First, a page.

I messed up and accidentally posted don't believe yourself. it's okay to be slow. before I meant to. I know that's not the biggest deal in the world, but at first I got super upset about it because I had a whole plan for a series of posts, and now it's out of order and, well, it wasn't my PLAN.
Here's what happened: We were about to get a big snow that would put our power out, close schools, and generally up-end things. Knowing it was coming, I was jamming like crazy on five super-big-deal grant proposals due in five short days. I was handling it. Very well. Hey, look at me not being overwhelmed!
And then I took a break and checked my email.
And I saw this blog post in my inbox. From myself. And I believe I may have shouted, "Noooooo!" And then, "No no no no no no no!"
It seems I accidentally put it in the "Scheduled" folder instead of the "Draft" folder. And apparently, I was just one mistaken-post-publishing shy of overwhelm.
My daughter came running in the room from playing with her dad. When I told her I made a big mistake, she patted my back and said: "It's okay, mama. You can start over."
I confess that it took me a day or two to embrace that. First, I had to wiggle around in my brain (power outage and big deal grant deadlines notwithstanding) trying to figure out how I could scramble, stay up really late, crank out the next posts, and dump my other ideas. Maybe I could fix it! And no one would ever have to know!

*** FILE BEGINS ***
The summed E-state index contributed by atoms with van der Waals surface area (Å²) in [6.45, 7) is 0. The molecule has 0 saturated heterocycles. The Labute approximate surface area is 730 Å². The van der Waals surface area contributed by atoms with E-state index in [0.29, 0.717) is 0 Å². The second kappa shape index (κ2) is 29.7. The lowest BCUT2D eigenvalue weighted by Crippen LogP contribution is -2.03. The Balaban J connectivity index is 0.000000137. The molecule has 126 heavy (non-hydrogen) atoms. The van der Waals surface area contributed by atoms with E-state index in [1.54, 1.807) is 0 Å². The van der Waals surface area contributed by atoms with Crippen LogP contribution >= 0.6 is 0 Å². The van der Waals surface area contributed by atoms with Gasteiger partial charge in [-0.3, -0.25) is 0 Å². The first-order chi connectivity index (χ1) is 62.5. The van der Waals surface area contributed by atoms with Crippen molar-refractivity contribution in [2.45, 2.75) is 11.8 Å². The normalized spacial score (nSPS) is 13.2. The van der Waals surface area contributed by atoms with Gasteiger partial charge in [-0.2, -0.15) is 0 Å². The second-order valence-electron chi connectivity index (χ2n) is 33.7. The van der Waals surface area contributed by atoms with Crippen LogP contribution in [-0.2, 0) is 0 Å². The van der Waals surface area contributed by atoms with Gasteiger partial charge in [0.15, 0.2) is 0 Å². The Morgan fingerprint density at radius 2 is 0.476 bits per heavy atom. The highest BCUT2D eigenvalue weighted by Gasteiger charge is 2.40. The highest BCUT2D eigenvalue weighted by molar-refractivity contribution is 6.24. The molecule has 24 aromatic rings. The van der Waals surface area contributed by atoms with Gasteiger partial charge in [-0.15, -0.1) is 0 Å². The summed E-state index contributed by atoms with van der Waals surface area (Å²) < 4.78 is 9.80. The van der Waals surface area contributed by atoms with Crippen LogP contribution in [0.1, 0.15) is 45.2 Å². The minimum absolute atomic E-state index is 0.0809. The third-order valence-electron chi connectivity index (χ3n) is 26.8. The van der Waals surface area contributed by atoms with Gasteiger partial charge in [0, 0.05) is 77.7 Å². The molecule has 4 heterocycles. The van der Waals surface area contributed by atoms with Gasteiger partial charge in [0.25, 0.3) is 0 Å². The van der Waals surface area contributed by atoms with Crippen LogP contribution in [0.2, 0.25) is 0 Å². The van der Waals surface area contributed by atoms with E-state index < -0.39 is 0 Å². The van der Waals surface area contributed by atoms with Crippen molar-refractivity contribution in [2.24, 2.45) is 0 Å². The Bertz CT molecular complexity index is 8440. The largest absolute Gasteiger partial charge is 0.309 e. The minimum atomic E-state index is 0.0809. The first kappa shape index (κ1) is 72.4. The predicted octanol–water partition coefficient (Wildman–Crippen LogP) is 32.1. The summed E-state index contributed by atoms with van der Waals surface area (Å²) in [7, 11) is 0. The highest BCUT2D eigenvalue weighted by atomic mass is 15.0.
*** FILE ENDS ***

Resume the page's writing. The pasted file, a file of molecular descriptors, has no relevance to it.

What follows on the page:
Alright, so I didn't do that. Instead, I'm going to modify my original plan and share a couple of posts that aren't about being slow while I write the ones I promised about the loveliness of slow projects.
I probably didn't need to write this post to explain that.
I decided to publish it, though, because holy moly we are all the time messing up.
Maybe we've been able to find a lovely Zen with spilling an entire half-gallon of almond milk or forgetting to get gas. We might even admit that kind of accident to our kids almost proudly--taking deep breaths and using it as an it's-okay-to-make-mistakes moment.
But being up front about more public mistakes is harder, right? They carry bigger what-if consequences.
What if people get mad at me? What if I just tanked our entire business/organization/family? Or ohsweetlord WHAT IF THEY THINK I'M FLAKY? Ah, hell, I'm just gonna zoom around, exhaust the crap out of myself, and fix it--and my creative-leader-mama identity as person-who-does-things-right will remain intact!
What if simplicity could get us out of that fix-it-scramble--at least some of the time?
Here's what this mistake--and other recent kerfluffles both large and small--have reminded me:
Taking a little time before I jump in to fix my mistakes shows me that, at least 50% of the time, they're not as earthshaking as they feel when I first realize them. It just takes a minute (or a day or a week!) to adjust perspective after that rush of adrenaline.
And also: Being honest about my mistakes is just simpler. No secretive scrambling required.